A glass of red wine a day might indeed keep the doctor away—at least that could be the case for those suffering from Type 2 diabetes, according to a new study. It suggests red wine in moderation helps patients manage cholesterol and improves cardiac health. Researchers set out to discover the effects of moderate alcohol consumption on people with well-controlled Type 2 diabetes, who generally have a higher risk of cardiovascular disease and lower levels of HDL cholesterol, which is good for the heart, reports Time. The 224 alcohol-abstaining participants with a low risk for alcohol abuse, aged 40 to 75, were then assigned a beverage—mineral water, dry white wine, or dry red wine—and told to drink 5 ounces with a meal each night for two years; they also followed a Mediterranean diet.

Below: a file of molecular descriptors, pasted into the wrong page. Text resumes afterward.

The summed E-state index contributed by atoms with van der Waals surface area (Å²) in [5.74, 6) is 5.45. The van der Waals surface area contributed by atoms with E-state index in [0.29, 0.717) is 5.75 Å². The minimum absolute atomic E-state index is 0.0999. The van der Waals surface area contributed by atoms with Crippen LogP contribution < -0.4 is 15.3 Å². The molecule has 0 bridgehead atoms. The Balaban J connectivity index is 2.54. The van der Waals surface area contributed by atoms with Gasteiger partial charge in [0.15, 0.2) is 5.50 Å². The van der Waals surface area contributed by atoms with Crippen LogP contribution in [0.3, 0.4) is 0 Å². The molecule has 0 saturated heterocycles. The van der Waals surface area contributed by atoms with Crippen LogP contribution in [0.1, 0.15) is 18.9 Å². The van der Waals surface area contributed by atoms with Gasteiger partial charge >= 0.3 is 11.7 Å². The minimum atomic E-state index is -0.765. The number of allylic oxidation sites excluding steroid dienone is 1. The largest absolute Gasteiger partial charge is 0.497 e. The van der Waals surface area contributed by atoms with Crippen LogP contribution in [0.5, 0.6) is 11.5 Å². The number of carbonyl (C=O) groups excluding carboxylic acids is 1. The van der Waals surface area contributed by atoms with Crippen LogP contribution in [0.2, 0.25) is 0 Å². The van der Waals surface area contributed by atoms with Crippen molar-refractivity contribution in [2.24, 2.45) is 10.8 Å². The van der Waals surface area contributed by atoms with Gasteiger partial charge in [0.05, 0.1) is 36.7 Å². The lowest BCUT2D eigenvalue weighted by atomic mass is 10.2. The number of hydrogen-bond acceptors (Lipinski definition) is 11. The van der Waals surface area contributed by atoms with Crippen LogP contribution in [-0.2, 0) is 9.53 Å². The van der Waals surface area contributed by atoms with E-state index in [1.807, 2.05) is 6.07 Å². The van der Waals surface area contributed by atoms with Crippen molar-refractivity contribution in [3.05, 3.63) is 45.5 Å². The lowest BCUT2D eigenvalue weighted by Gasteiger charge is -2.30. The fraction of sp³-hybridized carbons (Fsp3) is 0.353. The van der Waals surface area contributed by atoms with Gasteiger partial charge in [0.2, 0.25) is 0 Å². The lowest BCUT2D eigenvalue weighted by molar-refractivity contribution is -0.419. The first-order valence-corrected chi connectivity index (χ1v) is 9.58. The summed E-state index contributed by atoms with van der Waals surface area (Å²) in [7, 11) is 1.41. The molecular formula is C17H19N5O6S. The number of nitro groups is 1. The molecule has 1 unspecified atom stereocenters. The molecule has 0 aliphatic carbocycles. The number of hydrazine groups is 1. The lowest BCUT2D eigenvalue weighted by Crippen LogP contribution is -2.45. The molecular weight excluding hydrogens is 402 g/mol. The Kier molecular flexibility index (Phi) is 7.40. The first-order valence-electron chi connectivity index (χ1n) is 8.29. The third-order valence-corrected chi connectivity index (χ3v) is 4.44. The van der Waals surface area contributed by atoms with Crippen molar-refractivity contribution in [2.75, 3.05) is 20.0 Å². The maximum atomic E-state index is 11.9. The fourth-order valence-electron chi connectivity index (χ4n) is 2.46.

At the end of the study, there were no major differences in blood pressure and liver function among the three groups, reports Medical News Today. However, red wine drinkers were the only ones to see decreased cardiometabolic risks. They also saw a significant boost in HDL cholesterol and lower cholesterol overall, while all wine drinkers reported improved sleep, reports CBS News. Though the alcohol appeared to aid glycemic control in white wine drinkers, the differences between the red wine and white wine groups suggest alcohol wasn't responsible for all the benefits. The red wine had seven times higher levels of total phenols than the white wine, and "it's the phenols, it's the resveratrol, it's the tannins" in the red wine that effect these benefits, says an expert. Genetic differences also affected glycemic control, meaning certain people are more likely to benefit from drinking wine. (Just watch out for arsenic.)